'Q 32 More have that kind than any other? A. I would think so because they have been down a long time.

'Q 33 And there are quite a few of those steel trowel finishes and smooth finishes all over Bowling Green? A. That's right.

'Q 34 Especially up around the uptown district? A. That's right because they have been down a long time.'

All witnesses testified that the sidewalk was level. Appellee, Wade R. Eakin, who testified as if under cross-examination, explained the reason they had chipped the driveway was 'on account of the ambulance for there was a fairly deep ditch there and in order not to bounce the car and let the back end hit the curbing, we had to go so easy across there and when it was wet or had snowed on it, the wheels would spin.'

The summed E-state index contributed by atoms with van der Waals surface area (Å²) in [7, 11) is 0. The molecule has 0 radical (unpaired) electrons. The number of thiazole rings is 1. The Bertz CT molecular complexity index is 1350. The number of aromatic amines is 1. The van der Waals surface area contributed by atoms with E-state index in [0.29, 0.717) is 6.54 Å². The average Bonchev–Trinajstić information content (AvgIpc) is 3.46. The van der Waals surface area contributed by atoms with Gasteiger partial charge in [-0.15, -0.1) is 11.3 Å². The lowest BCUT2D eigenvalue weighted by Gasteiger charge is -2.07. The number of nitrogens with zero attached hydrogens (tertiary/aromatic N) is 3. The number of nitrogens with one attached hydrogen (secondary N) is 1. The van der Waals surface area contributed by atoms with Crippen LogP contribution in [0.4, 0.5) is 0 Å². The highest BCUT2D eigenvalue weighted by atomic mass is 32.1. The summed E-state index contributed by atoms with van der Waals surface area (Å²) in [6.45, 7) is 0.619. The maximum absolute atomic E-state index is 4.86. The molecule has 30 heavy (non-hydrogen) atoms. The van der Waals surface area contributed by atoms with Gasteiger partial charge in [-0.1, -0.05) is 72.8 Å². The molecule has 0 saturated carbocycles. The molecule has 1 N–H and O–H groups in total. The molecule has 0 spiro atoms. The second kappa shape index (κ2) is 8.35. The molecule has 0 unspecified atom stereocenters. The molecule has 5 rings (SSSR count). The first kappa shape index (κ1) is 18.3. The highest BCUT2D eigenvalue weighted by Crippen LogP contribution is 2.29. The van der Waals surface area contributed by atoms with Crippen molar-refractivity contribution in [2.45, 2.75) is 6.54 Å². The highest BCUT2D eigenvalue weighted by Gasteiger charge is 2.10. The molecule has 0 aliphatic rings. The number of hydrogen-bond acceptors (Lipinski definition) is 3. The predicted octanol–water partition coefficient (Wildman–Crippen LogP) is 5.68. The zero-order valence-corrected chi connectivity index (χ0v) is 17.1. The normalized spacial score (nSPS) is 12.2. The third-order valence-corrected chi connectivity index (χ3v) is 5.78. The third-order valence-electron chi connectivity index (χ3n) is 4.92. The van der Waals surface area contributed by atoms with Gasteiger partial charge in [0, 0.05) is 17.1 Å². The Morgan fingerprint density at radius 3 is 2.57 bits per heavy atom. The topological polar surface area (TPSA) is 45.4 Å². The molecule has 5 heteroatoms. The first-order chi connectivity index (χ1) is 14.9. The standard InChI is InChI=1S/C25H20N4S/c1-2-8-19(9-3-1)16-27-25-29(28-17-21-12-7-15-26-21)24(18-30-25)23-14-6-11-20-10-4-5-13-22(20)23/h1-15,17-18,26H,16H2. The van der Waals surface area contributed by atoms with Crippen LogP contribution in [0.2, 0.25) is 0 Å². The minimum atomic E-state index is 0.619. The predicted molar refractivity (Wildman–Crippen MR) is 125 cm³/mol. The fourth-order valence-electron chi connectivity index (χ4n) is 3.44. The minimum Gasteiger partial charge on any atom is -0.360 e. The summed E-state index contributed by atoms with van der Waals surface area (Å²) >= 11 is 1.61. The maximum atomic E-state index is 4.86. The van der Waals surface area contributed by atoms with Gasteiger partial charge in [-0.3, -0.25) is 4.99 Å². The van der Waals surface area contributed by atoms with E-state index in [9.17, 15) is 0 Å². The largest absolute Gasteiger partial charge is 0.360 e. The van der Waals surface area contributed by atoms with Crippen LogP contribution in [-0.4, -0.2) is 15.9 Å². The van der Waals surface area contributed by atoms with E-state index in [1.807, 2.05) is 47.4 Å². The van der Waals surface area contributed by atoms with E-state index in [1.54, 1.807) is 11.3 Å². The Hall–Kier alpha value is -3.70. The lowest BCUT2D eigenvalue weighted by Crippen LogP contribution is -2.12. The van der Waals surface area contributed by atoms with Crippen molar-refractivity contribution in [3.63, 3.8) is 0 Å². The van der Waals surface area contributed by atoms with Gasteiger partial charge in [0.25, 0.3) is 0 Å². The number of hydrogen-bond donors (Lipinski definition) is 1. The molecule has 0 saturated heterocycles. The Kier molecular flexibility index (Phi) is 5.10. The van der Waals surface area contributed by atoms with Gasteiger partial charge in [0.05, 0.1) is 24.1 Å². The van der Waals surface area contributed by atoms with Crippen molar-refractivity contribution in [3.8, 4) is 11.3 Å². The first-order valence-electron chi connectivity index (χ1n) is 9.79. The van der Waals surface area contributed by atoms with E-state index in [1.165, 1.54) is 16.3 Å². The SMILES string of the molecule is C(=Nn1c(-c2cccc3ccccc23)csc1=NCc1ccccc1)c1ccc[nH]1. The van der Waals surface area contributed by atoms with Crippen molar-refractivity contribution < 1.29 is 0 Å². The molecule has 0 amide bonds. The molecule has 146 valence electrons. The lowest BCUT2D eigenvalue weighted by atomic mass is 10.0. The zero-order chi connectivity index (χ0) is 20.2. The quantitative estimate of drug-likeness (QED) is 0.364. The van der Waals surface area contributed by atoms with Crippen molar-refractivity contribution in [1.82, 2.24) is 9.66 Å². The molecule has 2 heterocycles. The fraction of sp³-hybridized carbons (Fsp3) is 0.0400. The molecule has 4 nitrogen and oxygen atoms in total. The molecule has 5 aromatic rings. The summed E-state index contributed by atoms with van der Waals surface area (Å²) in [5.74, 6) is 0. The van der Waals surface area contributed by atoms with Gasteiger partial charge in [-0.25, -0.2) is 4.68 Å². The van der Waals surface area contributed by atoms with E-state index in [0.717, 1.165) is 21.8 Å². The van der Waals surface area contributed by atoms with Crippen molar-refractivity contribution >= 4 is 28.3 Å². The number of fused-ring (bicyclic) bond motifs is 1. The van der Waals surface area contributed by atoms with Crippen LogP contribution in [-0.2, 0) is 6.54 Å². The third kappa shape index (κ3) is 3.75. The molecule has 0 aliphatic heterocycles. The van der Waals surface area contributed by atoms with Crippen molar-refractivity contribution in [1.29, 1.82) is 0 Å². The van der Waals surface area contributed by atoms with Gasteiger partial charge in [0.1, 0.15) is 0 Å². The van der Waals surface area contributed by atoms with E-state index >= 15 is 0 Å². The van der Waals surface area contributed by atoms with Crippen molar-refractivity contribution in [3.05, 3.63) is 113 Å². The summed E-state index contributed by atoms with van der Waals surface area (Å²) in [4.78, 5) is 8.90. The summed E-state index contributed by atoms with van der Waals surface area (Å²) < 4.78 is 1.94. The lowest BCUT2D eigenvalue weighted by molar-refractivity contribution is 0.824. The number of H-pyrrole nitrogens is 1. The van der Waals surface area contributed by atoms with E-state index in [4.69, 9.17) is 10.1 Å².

Appellant argues that where an abutting property owner creates a dangerous condition on a sidewalk on his property, or abutting thereon, he is liable for injuries which result therefrom, and cites in support of this contention Equitable Life Assur. Soc. of the U. S. v. McClellan, 286 Ky. 17, 149 S.W.2d 730, which is authority for that rule of law. The opinion, however, points out that the condition must result from some positive act of the owner, or from an act of negligence on his part constituting a nuisance. In the case at bar, there was no showing that appellees had, by an affirmative act of negligence, created a dangerous condition of the sidewalk. The only evidence of any affirmative act was that introduced concerning the fact that appellees had chipped the portion of the sidewalk which was traversed by the driveway. But it was not shown that appellees had laid the concrete blocks to which we have referred, and appellant did not fall at the point where the driveway crossed the sidewalk.